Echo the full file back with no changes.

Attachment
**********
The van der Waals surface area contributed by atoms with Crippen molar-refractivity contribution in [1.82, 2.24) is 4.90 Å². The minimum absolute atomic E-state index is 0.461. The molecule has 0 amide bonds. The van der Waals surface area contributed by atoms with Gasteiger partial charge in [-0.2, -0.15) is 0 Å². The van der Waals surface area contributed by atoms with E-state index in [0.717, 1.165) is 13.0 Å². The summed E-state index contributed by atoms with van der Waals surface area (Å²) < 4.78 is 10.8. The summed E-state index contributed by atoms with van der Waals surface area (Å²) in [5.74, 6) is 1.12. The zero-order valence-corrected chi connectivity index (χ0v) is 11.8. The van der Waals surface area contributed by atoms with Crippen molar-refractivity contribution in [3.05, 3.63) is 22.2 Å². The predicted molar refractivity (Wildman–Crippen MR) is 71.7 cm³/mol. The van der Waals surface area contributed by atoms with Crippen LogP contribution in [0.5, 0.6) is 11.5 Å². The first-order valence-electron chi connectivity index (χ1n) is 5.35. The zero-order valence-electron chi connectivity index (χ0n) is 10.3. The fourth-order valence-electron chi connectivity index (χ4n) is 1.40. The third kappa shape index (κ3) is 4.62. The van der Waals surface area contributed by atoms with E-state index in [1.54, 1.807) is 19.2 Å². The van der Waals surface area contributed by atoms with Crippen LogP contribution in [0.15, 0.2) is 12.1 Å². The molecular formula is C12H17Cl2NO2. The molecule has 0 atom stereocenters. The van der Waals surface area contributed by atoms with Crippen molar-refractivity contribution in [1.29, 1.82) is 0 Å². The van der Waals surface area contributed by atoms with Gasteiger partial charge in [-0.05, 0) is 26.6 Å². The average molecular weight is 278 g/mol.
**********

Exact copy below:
The van der Waals surface area contributed by atoms with Crippen molar-refractivity contribution in [1.82, 2.24) is 4.90 Å². The minimum absolute atomic E-state index is 0.461. The molecule has 0 amide bonds. The van der Waals surface area contributed by atoms with Gasteiger partial charge in [-0.2, -0.15) is 0 Å². The van der Waals surface area contributed by atoms with E-state index in [0.717, 1.165) is 13.0 Å². The summed E-state index contributed by atoms with van der Waals surface area (Å²) < 4.78 is 10.8. The summed E-state index contributed by atoms with van der Waals surface area (Å²) in [5.74, 6) is 1.12. The zero-order valence-corrected chi connectivity index (χ0v) is 11.8. The van der Waals surface area contributed by atoms with Crippen molar-refractivity contribution in [3.05, 3.63) is 22.2 Å². The predicted molar refractivity (Wildman–Crippen MR) is 71.7 cm³/mol. The van der Waals surface area contributed by atoms with Crippen LogP contribution in [0.5, 0.6) is 11.5 Å². The first-order valence-electron chi connectivity index (χ1n) is 5.35. The zero-order valence-electron chi connectivity index (χ0n) is 10.3. The fourth-order valence-electron chi connectivity index (χ4n) is 1.40. The third kappa shape index (κ3) is 4.62. The van der Waals surface area contributed by atoms with E-state index in [1.54, 1.807) is 19.2 Å². The van der Waals surface area contributed by atoms with Crippen LogP contribution in [0.15, 0.2) is 12.1 Å². The molecular formula is C12H17Cl2NO2. The molecule has 0 atom stereocenters. The van der Waals surface area contributed by atoms with Crippen molar-refractivity contribution in [1.29, 1.82) is 0 Å². The van der Waals surface area contributed by atoms with Gasteiger partial charge in [-0.05, 0) is 26.6 Å². The average molecular weight is 278 g/mol.